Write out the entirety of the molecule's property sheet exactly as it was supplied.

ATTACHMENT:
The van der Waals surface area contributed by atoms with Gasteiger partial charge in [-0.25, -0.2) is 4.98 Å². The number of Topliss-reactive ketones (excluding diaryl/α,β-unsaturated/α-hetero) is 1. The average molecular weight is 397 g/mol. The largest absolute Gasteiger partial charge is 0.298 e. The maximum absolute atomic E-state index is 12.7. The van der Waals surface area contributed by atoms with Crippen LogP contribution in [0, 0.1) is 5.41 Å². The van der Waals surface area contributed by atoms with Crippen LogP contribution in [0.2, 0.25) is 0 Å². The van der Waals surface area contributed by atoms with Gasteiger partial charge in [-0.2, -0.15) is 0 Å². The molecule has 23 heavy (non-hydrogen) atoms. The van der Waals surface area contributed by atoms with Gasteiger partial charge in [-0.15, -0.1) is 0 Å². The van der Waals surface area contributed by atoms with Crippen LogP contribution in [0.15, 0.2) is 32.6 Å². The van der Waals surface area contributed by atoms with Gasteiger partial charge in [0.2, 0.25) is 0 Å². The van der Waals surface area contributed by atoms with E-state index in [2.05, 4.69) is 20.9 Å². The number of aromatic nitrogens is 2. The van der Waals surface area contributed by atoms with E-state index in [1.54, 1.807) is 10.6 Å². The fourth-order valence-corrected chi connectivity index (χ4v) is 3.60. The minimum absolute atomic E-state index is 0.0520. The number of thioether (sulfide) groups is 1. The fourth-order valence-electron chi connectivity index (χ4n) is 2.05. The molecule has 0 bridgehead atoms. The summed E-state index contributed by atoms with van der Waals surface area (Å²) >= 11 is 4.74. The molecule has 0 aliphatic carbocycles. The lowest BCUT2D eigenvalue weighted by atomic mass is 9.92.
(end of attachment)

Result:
The van der Waals surface area contributed by atoms with Gasteiger partial charge in [-0.25, -0.2) is 4.98 Å². The number of Topliss-reactive ketones (excluding diaryl/α,β-unsaturated/α-hetero) is 1. The average molecular weight is 397 g/mol. The largest absolute Gasteiger partial charge is 0.298 e. The maximum absolute atomic E-state index is 12.7. The van der Waals surface area contributed by atoms with Crippen LogP contribution in [0, 0.1) is 5.41 Å². The van der Waals surface area contributed by atoms with Crippen LogP contribution in [0.2, 0.25) is 0 Å². The van der Waals surface area contributed by atoms with Gasteiger partial charge in [-0.2, -0.15) is 0 Å². The molecule has 23 heavy (non-hydrogen) atoms. The van der Waals surface area contributed by atoms with Gasteiger partial charge in [-0.15, -0.1) is 0 Å². The van der Waals surface area contributed by atoms with Crippen LogP contribution in [0.15, 0.2) is 32.6 Å². The van der Waals surface area contributed by atoms with Gasteiger partial charge in [0.2, 0.25) is 0 Å². The van der Waals surface area contributed by atoms with E-state index in [2.05, 4.69) is 20.9 Å². The number of aromatic nitrogens is 2. The van der Waals surface area contributed by atoms with E-state index in [1.54, 1.807) is 10.6 Å². The fourth-order valence-corrected chi connectivity index (χ4v) is 3.60. The minimum absolute atomic E-state index is 0.0520. The number of thioether (sulfide) groups is 1. The fourth-order valence-electron chi connectivity index (χ4n) is 2.05. The molecule has 0 bridgehead atoms. The summed E-state index contributed by atoms with van der Waals surface area (Å²) >= 11 is 4.74. The molecule has 0 aliphatic carbocycles. The lowest BCUT2D eigenvalue weighted by atomic mass is 9.92.